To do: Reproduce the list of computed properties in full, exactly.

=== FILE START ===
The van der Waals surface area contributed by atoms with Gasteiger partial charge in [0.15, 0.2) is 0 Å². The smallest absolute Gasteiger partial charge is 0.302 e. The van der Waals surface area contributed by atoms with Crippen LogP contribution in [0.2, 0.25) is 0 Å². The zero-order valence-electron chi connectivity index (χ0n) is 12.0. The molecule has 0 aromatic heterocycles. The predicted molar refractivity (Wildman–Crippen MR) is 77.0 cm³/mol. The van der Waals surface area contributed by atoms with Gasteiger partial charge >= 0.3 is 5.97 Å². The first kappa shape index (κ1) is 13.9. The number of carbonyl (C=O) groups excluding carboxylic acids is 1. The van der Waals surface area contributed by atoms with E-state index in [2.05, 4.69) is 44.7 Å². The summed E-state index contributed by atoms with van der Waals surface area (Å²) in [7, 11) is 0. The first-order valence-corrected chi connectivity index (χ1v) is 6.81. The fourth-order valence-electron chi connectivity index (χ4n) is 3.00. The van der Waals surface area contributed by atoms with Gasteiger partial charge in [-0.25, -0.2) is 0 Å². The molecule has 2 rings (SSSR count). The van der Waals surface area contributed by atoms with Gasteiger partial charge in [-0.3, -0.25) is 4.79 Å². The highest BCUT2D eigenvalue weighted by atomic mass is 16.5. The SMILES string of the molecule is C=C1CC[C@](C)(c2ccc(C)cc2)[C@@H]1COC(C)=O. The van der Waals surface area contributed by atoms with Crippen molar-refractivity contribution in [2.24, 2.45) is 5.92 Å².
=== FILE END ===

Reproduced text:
The van der Waals surface area contributed by atoms with Gasteiger partial charge in [0.15, 0.2) is 0 Å². The smallest absolute Gasteiger partial charge is 0.302 e. The van der Waals surface area contributed by atoms with Crippen LogP contribution in [0.2, 0.25) is 0 Å². The zero-order valence-electron chi connectivity index (χ0n) is 12.0. The molecule has 0 aromatic heterocycles. The predicted molar refractivity (Wildman–Crippen MR) is 77.0 cm³/mol. The van der Waals surface area contributed by atoms with Gasteiger partial charge >= 0.3 is 5.97 Å². The first kappa shape index (κ1) is 13.9. The number of carbonyl (C=O) groups excluding carboxylic acids is 1. The van der Waals surface area contributed by atoms with E-state index in [2.05, 4.69) is 44.7 Å². The summed E-state index contributed by atoms with van der Waals surface area (Å²) in [7, 11) is 0. The first-order valence-corrected chi connectivity index (χ1v) is 6.81. The fourth-order valence-electron chi connectivity index (χ4n) is 3.00. The van der Waals surface area contributed by atoms with Gasteiger partial charge in [-0.25, -0.2) is 0 Å². The molecule has 2 rings (SSSR count). The van der Waals surface area contributed by atoms with Gasteiger partial charge in [-0.3, -0.25) is 4.79 Å². The highest BCUT2D eigenvalue weighted by atomic mass is 16.5. The SMILES string of the molecule is C=C1CC[C@](C)(c2ccc(C)cc2)[C@@H]1COC(C)=O. The van der Waals surface area contributed by atoms with Crippen molar-refractivity contribution in [2.24, 2.45) is 5.92 Å².